In July 1995, in the enclave of Srebrenica in eastern Bosnia-Herzegovina, over 8,000 Bosnian Muslims were slaughtered by the invading Serbian army in the largest civilian atrocity in Europe since World War II. Because the world then was mainly focused on the fighting in Sarajevo, this genocide did not receive the global outrage it demanded. “Quo Vadis, Aida?,” written and directed by Jasmila Žbanić, is an incendiary memorialization of that desperate time. It is also, by the end, an impassioned call for moving forward. Žbanić, who was living under siege in Sarajevo when the massacre occurred, is dramatizing this human catastrophe so that future generations will not repeat it.
Its main protagonist, Aida (Jasna Ðuričić), is a Srebrenican first grade teacher acting as a translator for United Nations officials who have established a supposedly “safe area” within the enclave. Thousands of civilians, with little access to food or water, have been packed into a fenced-off compound while thousands more outside clamor for entry. Among those outside are Aida’s husband, Nihad (Izudin Bajrović), and their two sons, 17-year-old Sejo (Dino Bajrović) and his older brother, Hamdija (Boris Ler).
As it becomes increasingly clear that the blue-helmeted Dutch U.N. peacekeepers are powerless to stop the Bosnian Serb forces from inciting a slaughter, Aida, amid the maelstrom, frantically tries to save her family. She proffers, as if it were a talisman, her U.N. pass allowing her safe passage through security checkpoints. She recognizes the doom that awaits her sons and husband if, like virtually all of the men, they are rounded up by the Serbian army.
Why We Wrote This
Can a movie keep history from repeating itself? Monitor film critic Peter Rainer says award contender “Quo Vadis, Aida?” succeeds in its mission to get people thinking and talking about the tragedy that occurred in Srebrenica in 1995.
Žbanić’s all-seeing eye for human detail is the main reason “Quo Vadis, Aida?” – a nominee, as of this writing, for the Oscar for international feature film – is much more than just a straightforward political thriller. When, for example, Aida is imploring the occupying soldiers for mercy, one of them recognizes her as his former grade school teacher and seems quite happy to see her.
And yet, nothing good comes of this moment. The soldier, like so many in this tragedy, is just following orders. In another scene, Aida, reunited with her husband inside the compound, rips up and then burns their family photos along with the incriminating journal of the war years he has been keeping. What once was precious is now ashes.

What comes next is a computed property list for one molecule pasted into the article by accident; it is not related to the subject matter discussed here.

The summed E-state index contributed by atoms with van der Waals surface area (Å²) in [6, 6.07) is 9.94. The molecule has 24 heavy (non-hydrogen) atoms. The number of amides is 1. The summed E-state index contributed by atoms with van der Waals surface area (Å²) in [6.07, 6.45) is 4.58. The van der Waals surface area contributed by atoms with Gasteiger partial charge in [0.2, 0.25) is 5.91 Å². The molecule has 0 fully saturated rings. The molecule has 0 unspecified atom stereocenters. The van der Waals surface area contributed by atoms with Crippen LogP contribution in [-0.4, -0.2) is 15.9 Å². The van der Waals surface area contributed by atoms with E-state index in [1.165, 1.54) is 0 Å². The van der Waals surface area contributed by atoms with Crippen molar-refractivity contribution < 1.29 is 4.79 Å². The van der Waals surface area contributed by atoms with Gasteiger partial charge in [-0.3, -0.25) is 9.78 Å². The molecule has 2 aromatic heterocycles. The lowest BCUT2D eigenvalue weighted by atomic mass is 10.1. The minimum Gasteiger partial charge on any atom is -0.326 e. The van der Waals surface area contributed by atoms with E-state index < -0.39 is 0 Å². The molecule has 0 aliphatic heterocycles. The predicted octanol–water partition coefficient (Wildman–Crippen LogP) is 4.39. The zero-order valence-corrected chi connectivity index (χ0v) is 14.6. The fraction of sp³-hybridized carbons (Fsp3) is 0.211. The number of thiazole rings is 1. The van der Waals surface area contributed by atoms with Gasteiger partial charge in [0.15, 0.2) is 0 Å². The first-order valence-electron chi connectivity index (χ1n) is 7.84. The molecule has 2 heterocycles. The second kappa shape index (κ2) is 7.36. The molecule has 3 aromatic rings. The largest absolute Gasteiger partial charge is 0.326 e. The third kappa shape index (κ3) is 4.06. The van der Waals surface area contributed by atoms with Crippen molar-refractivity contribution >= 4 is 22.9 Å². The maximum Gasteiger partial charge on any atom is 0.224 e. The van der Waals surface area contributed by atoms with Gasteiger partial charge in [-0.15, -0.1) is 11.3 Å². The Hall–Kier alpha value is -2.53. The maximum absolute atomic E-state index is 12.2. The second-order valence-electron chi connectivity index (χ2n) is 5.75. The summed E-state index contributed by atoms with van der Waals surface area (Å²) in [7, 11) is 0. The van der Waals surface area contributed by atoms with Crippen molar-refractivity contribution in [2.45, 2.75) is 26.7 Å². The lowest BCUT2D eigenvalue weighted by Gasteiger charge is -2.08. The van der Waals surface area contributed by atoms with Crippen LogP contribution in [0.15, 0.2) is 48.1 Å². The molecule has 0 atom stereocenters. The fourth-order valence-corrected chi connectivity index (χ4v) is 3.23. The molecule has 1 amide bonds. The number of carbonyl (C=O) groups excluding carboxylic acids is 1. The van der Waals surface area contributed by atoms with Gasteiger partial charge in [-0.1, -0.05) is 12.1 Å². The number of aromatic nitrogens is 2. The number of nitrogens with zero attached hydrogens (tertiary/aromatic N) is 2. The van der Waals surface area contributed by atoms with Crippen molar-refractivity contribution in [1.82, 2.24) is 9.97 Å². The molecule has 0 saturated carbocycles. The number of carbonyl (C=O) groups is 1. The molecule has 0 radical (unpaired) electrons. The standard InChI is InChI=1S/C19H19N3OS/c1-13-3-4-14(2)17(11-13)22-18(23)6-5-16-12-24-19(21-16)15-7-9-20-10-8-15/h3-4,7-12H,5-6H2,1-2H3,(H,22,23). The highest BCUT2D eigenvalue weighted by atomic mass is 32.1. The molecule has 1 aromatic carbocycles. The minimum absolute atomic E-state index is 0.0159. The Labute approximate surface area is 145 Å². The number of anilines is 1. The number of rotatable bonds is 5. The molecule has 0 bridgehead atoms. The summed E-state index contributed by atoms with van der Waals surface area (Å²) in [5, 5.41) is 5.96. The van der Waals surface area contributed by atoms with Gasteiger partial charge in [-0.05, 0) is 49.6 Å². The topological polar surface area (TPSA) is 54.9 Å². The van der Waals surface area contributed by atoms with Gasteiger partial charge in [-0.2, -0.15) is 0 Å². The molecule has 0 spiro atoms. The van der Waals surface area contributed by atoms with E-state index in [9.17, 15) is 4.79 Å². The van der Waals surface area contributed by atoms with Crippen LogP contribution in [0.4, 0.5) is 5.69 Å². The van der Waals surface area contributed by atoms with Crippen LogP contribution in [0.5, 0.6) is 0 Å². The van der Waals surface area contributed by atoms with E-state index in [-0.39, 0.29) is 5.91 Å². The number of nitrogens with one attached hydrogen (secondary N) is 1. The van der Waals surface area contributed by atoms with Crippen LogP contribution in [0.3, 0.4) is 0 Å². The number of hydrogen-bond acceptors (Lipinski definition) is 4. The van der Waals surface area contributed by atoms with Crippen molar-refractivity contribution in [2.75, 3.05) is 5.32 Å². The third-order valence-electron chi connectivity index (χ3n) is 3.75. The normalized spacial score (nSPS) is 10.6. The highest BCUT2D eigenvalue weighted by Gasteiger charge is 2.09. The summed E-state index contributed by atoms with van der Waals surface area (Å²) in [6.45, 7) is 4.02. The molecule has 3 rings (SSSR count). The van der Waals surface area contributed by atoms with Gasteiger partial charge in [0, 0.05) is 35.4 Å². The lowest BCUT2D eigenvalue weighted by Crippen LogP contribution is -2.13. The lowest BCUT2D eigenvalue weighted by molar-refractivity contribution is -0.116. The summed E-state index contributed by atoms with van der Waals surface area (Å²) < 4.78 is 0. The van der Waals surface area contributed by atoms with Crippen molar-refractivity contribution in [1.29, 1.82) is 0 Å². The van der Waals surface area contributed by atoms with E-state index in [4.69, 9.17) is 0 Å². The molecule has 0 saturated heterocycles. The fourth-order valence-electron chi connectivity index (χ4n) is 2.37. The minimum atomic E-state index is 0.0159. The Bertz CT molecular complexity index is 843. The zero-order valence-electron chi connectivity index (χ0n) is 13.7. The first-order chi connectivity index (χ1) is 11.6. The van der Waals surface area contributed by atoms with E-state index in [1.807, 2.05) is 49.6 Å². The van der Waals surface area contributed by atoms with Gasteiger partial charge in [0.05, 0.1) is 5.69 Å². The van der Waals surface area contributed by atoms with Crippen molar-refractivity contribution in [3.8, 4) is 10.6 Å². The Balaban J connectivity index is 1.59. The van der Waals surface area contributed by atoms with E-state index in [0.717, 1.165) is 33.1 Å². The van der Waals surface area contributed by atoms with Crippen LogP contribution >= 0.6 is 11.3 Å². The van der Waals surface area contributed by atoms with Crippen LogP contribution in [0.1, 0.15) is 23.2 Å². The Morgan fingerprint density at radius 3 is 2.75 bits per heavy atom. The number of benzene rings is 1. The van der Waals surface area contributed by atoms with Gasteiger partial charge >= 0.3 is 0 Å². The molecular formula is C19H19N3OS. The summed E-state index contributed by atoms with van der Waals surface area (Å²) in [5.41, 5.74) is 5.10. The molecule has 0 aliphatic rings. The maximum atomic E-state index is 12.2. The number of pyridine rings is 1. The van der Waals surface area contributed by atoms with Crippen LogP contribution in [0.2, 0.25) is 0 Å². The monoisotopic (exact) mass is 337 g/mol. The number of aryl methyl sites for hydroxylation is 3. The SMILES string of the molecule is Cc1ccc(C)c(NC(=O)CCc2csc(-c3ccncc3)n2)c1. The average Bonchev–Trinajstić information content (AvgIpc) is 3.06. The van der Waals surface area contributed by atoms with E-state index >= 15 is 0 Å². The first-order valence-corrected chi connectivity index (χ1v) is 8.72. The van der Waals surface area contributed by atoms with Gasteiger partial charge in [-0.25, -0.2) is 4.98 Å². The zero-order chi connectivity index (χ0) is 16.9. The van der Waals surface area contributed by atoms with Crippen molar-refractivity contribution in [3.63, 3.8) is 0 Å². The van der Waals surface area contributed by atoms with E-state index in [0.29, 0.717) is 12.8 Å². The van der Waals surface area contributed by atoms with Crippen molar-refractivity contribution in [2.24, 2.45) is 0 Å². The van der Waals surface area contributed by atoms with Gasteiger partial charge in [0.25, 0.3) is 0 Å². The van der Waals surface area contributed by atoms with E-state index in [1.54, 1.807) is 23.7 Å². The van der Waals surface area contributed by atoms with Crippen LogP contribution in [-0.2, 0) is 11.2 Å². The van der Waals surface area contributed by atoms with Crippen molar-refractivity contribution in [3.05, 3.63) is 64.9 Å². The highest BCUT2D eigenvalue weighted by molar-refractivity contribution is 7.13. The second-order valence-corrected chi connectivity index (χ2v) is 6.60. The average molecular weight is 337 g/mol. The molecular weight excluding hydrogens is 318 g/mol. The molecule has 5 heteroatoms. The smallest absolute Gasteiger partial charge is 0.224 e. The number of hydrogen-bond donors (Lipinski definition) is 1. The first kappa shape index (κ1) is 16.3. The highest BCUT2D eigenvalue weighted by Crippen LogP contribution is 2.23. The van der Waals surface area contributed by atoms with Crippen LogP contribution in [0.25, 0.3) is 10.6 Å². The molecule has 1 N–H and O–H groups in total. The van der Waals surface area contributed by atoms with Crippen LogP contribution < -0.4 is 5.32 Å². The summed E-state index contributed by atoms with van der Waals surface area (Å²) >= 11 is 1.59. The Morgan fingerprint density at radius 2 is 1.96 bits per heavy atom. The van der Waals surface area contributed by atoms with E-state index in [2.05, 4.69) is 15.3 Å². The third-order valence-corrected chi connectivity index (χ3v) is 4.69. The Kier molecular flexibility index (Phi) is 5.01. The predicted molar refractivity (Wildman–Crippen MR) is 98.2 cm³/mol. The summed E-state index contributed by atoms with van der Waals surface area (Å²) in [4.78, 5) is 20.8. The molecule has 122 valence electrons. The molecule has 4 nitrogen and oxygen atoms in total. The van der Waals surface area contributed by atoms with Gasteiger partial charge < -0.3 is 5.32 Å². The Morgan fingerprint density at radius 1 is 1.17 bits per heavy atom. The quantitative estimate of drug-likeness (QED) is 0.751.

Žbanić mostly keeps the film’s focus on Aida, although the director crosscuts scenes involving the U.N. negotiators and the Serbian forces headed by the imperially self-assured Gen. Ratko Mladić (Boris Isakovic, in one of the truest portrayals of murderous megalomania I’ve ever seen). In its every inflection, Ðuričić’s face registers the horrible wages of this war. Aida knows she has no time to give in to despair. She looks both valiant and aghast.
Žbanić refrains from showing us the worst of the atrocities that actually occurred, and this is probably for the best. Near the end, in a single, motionless camera setup, we see the wives and widows attempting to identify the remains of their families, and the stark simplicity of the tableau is more resonant than any explicit violence could ever be.
Although Serbia has yet to officially call the Srebrenica massacre a genocide, even though it was so ruled in 2007 by the International Court of Justice, it’s clear that Žbanić looks to the children and grandchildren of that generation to fulfill a higher ideal. That’s why her last scene is of a grade school play in which children of mixed ethnicities, their faces framed in a series of beaming close-ups, fill the screen.
Get the Monitor Stories you care about delivered to your inbox.
She is not naive. Žbanić knows that the perpetrators of the massacre were once children, too. But she has said in interviews that her purpose here is to invite people to come together. In its own fervent and sorrowful way, I think her film succeeds in that improbable mission.
Peter Rainer is the Monitor’s film critic. “Quo Vadis, Aida?” has English subtitles. It is available on streaming platforms including Amazon Prime Video, iTunes, and Hulu.